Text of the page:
The fun is far from over. Below the major drop lies a 200 yard section of sloping sandstone bedrockin a canyon, for a long, squirrelly, low angle slide ("Go In Peace"). There are boulders scattered at random on the surface of this bedrock making a bit of a slalom course. Wood is likely to be trapped between boulders, so plan your route carefully here. Be sure to bring your bike back here in the summer for an excellent ride. Gradient gradually slackens downstream until the confluence with the M.Br.Ontonagon is reached.
Maps show a road of some sort heading near the river. We have no present awareness whether this road is gated, private, or if it can be used as an alternate take-out to eliminate the long (mostly flat-but-flowing) paddle out for this run.
Mouth of the Baltimore
The East Branch has a fine (rather tamer) run.
This is a really cool run that is an all-day experience in a very remote wide open canyon. The riverbed is very different creating unique rapids, strange side-curling waves, and low head dam type of ledges. It is worth your time and will be a memorable day. We had to walk two stretches due to high water lines that made it very tough whitewater. I think we wimped out on the first section we walked, but the canyon proper section turned into true class V+ after making a dogleg right turn. There were also some death logs crossing the river in here too, so its just the whitewater that is worrisome.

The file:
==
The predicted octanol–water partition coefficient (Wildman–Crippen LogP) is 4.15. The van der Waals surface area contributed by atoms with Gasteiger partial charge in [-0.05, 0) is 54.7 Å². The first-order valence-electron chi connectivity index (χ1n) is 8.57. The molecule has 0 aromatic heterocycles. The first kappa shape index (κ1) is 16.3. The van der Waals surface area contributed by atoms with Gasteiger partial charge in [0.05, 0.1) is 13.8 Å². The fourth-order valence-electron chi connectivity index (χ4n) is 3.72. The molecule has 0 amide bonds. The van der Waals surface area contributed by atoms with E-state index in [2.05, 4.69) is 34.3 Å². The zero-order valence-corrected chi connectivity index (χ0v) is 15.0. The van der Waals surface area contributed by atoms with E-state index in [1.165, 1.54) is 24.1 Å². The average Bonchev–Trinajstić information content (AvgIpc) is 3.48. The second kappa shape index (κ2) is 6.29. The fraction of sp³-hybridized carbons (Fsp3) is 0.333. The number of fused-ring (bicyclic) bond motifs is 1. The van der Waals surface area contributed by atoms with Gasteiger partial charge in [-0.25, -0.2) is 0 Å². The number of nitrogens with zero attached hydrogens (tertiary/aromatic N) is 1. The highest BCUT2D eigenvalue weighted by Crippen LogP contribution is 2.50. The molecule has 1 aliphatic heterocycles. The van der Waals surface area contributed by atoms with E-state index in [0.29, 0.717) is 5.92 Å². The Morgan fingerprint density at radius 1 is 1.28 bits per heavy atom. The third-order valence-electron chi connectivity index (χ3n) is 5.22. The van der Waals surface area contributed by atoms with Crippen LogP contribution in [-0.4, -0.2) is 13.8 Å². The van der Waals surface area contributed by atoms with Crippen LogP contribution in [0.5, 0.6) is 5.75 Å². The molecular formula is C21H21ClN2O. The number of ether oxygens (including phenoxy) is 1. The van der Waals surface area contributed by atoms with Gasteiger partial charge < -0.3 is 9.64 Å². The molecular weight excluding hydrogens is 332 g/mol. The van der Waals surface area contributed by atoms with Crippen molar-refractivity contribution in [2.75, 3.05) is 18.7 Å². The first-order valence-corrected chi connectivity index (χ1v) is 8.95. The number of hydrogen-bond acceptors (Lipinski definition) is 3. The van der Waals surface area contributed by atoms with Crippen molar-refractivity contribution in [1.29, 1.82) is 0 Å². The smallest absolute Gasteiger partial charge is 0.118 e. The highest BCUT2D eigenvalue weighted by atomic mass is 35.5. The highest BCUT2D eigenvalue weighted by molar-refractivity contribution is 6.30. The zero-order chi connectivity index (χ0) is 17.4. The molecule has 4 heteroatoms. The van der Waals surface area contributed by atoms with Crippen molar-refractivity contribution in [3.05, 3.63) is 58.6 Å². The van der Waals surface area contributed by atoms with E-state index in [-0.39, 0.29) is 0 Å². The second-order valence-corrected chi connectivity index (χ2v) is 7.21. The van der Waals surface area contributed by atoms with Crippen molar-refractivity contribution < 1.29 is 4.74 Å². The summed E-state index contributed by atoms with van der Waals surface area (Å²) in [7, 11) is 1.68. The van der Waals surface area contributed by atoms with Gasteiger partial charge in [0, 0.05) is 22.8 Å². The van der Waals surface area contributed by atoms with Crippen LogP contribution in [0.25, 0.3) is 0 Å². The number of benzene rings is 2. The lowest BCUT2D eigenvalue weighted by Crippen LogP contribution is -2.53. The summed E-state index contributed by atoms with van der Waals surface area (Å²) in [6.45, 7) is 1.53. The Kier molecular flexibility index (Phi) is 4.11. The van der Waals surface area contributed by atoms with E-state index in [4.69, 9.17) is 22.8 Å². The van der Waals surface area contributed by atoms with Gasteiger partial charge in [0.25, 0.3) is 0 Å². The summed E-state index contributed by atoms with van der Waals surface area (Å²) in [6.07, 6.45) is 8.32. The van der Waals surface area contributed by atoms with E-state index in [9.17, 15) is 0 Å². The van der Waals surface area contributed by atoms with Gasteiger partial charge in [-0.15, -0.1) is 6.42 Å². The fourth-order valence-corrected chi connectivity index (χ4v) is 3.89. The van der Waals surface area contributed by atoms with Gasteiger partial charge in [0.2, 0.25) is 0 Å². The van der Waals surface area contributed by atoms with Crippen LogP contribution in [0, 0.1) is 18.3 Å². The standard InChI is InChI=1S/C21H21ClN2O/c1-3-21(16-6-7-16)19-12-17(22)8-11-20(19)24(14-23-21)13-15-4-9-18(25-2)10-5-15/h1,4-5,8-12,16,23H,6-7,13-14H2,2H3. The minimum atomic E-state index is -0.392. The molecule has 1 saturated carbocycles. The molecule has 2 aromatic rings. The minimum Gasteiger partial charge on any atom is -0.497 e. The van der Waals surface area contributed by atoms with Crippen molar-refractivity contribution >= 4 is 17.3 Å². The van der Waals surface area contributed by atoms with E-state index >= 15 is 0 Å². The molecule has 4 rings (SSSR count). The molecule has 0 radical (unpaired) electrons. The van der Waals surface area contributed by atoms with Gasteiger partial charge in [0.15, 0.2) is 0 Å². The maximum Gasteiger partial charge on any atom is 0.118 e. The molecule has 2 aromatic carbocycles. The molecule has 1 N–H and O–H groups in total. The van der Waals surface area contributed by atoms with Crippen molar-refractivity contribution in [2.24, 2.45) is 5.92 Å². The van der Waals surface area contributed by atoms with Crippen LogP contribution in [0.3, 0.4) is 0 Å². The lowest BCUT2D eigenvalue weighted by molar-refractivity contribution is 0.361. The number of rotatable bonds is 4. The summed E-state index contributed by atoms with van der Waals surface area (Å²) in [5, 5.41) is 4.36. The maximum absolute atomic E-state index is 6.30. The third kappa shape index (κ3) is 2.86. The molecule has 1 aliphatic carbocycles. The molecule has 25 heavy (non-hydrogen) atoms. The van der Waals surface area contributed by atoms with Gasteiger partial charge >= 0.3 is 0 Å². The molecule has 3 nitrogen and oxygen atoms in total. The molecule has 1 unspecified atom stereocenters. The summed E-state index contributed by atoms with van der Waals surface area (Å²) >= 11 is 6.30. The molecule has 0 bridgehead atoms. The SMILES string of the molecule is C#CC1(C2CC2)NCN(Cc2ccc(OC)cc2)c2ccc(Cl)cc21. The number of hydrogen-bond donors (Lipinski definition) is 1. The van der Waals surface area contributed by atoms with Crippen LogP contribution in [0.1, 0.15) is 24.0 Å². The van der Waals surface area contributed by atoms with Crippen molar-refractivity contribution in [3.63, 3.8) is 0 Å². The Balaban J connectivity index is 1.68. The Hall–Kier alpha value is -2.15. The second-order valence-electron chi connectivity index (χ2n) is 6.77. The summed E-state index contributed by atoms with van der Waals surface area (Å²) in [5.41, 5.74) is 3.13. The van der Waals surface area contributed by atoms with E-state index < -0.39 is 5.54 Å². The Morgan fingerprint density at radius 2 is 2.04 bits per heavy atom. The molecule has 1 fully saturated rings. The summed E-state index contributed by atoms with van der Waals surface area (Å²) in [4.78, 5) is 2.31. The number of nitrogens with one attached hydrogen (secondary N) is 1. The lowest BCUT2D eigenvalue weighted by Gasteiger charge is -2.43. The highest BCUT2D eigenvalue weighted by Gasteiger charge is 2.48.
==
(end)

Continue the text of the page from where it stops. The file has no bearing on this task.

Paddlers measure down from the underside of the bridge-deck (at the put-in) on the downstream-river-left side. 12' down is the minimum and 4' down is too high. The max is somewhere between, but this reach hasn't been run enough to confidently set that value. (We welcome user input to more accurately define the sane 'recommended max' for this reach.)
To reduce confusion with 'measure down' gauges, I like to convert the reading to an equivalent positive reading (EPR). Since (for this run) 12' down is the minimum/base-reading, just subtract YOUR 'measure down' reading from 12' and record/report THAT number as the EPR. Using this conversion, the recommended levels are from 0" to 8' (96") EPR. Example#1: you measure down from the aforementioned point on the bridge and find the water at 8'3" (or 99") down. Subtract that from 12' (144") and you have an EPR of 3'9" (45"). If you've run it (or seen photos or descriptions of it) at, say, 1'10" (22") EPR, you quickly figure that you have (something nearly akin to) DOUBLE the relevant gauge height, which is not obvious from the 'measure down' values of 8'3" (99") versus 10'2" (122").
This reach is flashy and may rise and fall rapidly. A more accurate onsite judgement may be had by hiking 1.4 miles in to Okundekun Falls via the North Country Trail from a marked Hwy 45 parking area.
Since many of the slides are fairly broad (in relation to the rest of the reach) this does not make a good low water run. Conversely, the regular bedrock slides create some scary holes when it is high. This duality, combined with the flashy nature of this stream, makes it difficult to catch at a "good" water level. Those who do will find the effort worthwhile.
Permits are not required for this reach.
We have no additional detail on this route.
Use the map below to calculate how
to arrive to the main town from your zipcode.
Log in The Mass Has Ended
Below "Mass has ended"
Look out below
Doin' some prayin'
No bread needed
Creamy Peanut Butter Falls